Alberta recession Photo: Kurt Bauschardt/Flickr

Due to falling oil prices, “Alberta appears headed for a mild and short-lived recession, with at least two quarters of negative growth,” says a new report from CIBC. And yes, that would mean trouble for the province’s housing market.

Housing starts are forecast to decrease from 40,600 units in 2014 to 28,000 in 2015 and 34,000 in 2016, the report says. Overall, the bank predicts Alberta’s real GDP will contract by 0.3 per cent in 2015 before recovering to 2.3 per cent growth in 2016.

But the province remains in a good position to weather any storm.

“There are some offsets, as Alberta’s non-energy exporters will be helped by the weaker currency and its domestic spending will be supported by interest rate cuts,” said CIBC chief economist Avery Shenfeld in a release, adding that oil prices are forecast to recover in the medium term.

“Alberta can withstand the economic weakness given its strong fiscal position,” Shenfeld continued.

Indeed, even if Alberta ran a $5-billion deficit year after year and its economy grew at a nominal rate of just one per cent after 2016, it would take five decades for Alberta to reach the same debt to GDP ratio that Ontario planned for last year, the report says.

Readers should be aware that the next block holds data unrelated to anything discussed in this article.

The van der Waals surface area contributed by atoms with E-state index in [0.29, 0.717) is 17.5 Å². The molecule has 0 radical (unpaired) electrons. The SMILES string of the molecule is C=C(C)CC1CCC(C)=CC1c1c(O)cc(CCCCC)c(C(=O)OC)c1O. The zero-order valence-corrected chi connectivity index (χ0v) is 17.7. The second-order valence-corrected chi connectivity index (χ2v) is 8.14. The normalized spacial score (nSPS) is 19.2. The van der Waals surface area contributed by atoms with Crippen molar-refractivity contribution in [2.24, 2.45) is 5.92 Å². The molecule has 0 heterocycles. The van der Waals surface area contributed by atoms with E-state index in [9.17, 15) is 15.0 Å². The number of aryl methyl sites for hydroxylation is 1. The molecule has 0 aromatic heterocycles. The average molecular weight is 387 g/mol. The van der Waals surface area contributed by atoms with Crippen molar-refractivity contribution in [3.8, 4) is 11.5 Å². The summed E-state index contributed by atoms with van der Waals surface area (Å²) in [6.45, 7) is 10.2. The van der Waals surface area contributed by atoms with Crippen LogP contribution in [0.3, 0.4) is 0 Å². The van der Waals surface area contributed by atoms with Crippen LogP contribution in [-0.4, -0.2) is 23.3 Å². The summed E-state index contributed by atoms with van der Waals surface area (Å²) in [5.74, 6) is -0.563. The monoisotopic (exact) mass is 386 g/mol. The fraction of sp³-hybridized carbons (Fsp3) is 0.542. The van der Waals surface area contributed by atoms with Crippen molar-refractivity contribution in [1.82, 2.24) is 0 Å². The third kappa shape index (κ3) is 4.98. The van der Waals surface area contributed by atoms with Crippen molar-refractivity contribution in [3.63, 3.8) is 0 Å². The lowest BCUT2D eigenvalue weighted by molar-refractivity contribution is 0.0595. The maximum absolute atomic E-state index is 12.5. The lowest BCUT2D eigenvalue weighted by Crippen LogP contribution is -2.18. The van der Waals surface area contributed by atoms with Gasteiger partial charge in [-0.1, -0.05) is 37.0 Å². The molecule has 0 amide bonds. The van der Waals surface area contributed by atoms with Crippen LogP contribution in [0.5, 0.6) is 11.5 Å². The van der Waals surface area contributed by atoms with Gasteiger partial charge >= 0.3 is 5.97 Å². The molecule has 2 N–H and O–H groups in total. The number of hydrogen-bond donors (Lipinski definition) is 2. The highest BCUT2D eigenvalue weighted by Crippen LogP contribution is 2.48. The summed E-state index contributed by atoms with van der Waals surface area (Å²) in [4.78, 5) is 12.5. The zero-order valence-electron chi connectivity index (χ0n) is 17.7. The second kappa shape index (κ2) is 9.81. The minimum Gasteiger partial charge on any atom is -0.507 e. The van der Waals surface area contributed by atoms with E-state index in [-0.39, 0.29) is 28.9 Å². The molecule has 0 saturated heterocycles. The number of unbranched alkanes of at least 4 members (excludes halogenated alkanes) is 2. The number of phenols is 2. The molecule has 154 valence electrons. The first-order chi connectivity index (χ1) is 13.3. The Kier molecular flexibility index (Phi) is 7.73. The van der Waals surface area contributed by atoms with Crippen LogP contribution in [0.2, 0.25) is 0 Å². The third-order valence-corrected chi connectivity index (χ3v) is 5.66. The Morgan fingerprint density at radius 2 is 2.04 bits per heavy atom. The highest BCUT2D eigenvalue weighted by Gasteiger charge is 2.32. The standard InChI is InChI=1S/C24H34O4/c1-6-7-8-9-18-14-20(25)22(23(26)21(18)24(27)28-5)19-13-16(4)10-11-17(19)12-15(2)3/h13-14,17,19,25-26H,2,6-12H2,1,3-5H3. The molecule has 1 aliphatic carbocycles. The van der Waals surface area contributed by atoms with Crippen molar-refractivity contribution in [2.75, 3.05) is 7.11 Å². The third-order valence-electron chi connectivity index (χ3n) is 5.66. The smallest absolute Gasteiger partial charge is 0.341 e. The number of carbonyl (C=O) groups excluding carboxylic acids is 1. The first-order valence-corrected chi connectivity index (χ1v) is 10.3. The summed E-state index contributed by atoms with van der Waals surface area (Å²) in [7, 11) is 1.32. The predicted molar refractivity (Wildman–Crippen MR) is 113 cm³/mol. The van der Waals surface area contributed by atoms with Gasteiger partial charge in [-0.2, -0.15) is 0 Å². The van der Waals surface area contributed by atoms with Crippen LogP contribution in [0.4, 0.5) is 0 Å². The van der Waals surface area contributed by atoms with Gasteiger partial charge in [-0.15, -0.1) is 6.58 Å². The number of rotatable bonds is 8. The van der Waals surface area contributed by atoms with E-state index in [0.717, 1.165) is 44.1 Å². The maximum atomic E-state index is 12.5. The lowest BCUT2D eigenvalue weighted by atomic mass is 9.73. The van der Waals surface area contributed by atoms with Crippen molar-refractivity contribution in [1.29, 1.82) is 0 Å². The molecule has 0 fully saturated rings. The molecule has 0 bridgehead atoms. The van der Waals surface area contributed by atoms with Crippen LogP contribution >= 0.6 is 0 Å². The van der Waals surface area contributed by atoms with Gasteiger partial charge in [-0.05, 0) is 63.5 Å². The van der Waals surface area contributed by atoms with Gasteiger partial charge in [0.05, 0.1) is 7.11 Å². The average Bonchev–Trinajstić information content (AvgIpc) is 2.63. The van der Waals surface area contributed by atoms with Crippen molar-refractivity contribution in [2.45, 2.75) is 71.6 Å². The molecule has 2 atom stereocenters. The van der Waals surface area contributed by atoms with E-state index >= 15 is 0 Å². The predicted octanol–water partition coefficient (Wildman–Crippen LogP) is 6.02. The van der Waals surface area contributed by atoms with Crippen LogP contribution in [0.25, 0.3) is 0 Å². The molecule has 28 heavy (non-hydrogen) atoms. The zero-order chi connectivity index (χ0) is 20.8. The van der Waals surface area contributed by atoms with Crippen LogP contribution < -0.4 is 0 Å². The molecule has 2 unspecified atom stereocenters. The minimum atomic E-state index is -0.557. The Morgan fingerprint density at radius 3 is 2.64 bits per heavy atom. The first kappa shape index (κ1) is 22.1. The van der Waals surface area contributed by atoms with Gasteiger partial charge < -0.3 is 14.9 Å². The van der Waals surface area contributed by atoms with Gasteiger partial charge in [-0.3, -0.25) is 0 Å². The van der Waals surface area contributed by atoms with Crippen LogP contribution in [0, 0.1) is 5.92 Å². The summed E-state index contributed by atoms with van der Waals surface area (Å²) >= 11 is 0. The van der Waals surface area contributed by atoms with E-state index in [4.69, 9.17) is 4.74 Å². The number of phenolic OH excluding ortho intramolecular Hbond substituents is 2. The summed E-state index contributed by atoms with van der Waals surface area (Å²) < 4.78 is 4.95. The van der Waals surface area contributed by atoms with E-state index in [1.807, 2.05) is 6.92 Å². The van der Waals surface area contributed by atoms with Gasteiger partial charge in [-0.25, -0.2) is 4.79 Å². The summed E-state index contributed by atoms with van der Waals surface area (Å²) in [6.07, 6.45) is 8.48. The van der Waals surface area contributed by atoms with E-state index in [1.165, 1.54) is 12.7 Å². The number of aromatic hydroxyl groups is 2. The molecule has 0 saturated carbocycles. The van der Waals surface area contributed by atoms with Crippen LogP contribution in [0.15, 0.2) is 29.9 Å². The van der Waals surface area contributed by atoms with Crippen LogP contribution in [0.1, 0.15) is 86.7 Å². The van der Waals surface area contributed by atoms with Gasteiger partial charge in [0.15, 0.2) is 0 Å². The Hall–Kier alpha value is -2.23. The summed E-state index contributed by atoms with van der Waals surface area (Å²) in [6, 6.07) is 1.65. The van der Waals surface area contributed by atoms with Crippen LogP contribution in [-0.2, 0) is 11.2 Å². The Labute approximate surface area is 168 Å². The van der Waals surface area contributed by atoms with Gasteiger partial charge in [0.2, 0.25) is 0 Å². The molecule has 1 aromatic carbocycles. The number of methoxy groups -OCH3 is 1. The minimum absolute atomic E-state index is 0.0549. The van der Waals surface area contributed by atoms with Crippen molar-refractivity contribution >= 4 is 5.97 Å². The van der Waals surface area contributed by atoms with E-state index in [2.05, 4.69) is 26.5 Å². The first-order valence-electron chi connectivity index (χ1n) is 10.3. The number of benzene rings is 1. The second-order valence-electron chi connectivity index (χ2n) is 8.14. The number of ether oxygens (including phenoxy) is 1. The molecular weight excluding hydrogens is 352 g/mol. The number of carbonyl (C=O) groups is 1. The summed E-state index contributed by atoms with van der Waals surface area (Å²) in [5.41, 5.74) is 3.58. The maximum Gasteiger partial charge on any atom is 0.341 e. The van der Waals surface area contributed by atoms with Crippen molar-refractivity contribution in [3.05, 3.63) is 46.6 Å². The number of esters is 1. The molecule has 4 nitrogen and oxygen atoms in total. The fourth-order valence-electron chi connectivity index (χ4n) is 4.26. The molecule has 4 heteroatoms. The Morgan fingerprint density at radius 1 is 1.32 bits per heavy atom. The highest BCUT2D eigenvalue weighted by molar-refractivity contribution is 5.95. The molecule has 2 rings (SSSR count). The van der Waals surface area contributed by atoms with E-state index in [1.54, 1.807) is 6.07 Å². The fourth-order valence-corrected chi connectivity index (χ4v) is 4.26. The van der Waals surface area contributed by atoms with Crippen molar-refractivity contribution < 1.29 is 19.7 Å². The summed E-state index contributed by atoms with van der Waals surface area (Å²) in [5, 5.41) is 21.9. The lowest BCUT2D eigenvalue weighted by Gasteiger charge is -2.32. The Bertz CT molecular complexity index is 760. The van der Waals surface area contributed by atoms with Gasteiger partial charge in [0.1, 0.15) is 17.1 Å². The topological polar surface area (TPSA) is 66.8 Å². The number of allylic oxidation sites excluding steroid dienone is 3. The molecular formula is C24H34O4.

Elsewhere in Canada

In central Canada, both Ontario and Quebec “could end up with a revenue fillip,” thanks to strengthening US demand and a boost in exports that follows a weakening Canadian dollar, the report says. For example, a one per cent acceleration in US growth typically adds about 1.2 percentage points to Ontario’s real GDP.

Ontario’s economy is forecast to grow from 2.1 per cent in 2014 to 2.8 per cent this year and next, with the jobless rate declining steadily to 6.6 per cent in 2015 and 6.4 per cent in 2016. Quebec real GDP growth is forecast to grow to 2.4 per cent this year and 2.6 per cent in 2016, up from an estimated 1.8 per cent in 2014. The jobless rate is expected to decline from 7.8 per cent last year to 7.2 per cent in 2015 and 6.7 per cent in 2016.

Like Ontario and Quebec, BC’s real GDP is also expected to see modest growth this year and next.

Canada real GDP growth by province

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